Patent application title: Self-Adhesive Radiant Heating Underlayment
John R. Hopkins (Bow Mar, CO, US)
Timothy Roger Schettler (Castle Rock, CO, US)
PROTECTO WRAP COMPANY
IPC8 Class: AB32B3810FI
Class name: Surface bonding and/or assembly therefor with stripping of adhered lamina and assembly with different lamina
Publication date: 2010-07-15
Patent application number: 20100175824
Patent application title: Self-Adhesive Radiant Heating Underlayment
John R. Hopkins
Timothy Roger Schettler
MARSH, FISCHMANN & BREYFOGLE LLP
PROTECTO WRAP COMPANY
Origin: DENVER, CO US
IPC8 Class: AB32B3810FI
Publication date: 07/15/2010
Patent application number: 20100175824
Provided herein is a self-adhesive radiant heat underlayment that may be
utilized in flooring and/or outdoor applications. The heating
underlayment has an adhesive backing that allows for conveniently
adhering a flexible heating element place prior to applying a material
over the top surface thereof. In one arrangement, a mesh grounding layer
is provided to ground the flexible heating element to reduce unintended
electrical tripping of the installed underlayment.
1. A self-adhesive heating underlayment comprising:a flexible heating
element including substantially planar body having top and bottom
surfaces, said flexible heating element having first and second
conductors and at least one resistive heating element extending there
between;a first waterproof adhesive material layer having a top surface
adhered proximate to said bottom surface of said flexible heating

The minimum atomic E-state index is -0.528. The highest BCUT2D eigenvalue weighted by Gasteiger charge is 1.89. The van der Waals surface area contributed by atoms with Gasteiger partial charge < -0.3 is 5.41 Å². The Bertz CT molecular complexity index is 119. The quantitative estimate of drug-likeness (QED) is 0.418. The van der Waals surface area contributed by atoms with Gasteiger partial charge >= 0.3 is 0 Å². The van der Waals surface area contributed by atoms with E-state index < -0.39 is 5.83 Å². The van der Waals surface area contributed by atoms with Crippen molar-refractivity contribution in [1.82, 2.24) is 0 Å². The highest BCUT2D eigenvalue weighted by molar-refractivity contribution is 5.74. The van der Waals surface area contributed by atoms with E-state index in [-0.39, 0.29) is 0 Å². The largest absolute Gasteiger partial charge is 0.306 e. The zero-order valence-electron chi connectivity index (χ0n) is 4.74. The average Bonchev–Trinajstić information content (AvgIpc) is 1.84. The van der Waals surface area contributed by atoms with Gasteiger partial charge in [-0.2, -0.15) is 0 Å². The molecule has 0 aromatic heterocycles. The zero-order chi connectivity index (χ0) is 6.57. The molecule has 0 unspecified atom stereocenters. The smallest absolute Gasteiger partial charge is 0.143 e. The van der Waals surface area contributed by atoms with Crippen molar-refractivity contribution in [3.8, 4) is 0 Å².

element;a release sheet releaseably attached to a bottom surface of the
first waterproof adhesive material layer; anda mesh grounding layer
attached proximate to the top surface of the flexible heating element.
2. The apparatus of claim 1, wherein said mesh grounding layer comprises a wire mesh grounding layer.
3. The apparatus of claim 2, wherein said mesh grounding layer comprises:textile fibers interwoven with wires that define the wire mesh grounding layer.
4. The apparatus of claim 2, further comprising:a second waterproof adhesive material layer at least partially disposed between said wire mesh grounding layer and said top surface of said flexible heating element
5. The apparatus of claim 4, wherein said second waterproof adhesive material layer has a bottom surface adhered to said top surface of said flexible heating element.
6. The apparatus of claim 4, wherein said wire mesh grounding layer is disposed within said second waterproof adhesive material layer.
7. The apparatus of claim 4, further comprising:a textile layer adhered to a top surface of said second waterproof adhesive material layer
8. The apparatus of claim 4, wherein said flexible heating element has a lateral width that is less than corresponding lateral widths of said first and second waterproof adhesive membrane layers.
9. The apparatus of claim 8, wherein:a portion of the first adhesive membrane extends beyond a lateral edge of the flexible heating element defining a lower sealing flap; anda portion of the second adhesive membrane extends beyond a lateral edge of the flexible heating element defining an upper sealing flap.
10. The apparatus of claim 8, wherein:an upper surface of said lower sealing flap further comprises a release sheet the releasably covers an adhesive surface; anda lower surface of said upper sealing flap further comprises a release sheet the releasably covers an adhesive surface.
11. The apparatus of claim 1, wherein said wire mesh grounding layer comprises:a first set of wires in disposed in a first direction; anda second set of wires disposed in a second direction, wherein said first and second set of wires have a spacing density of at least 14 wires per inch and a diameter of at least 0.006 in.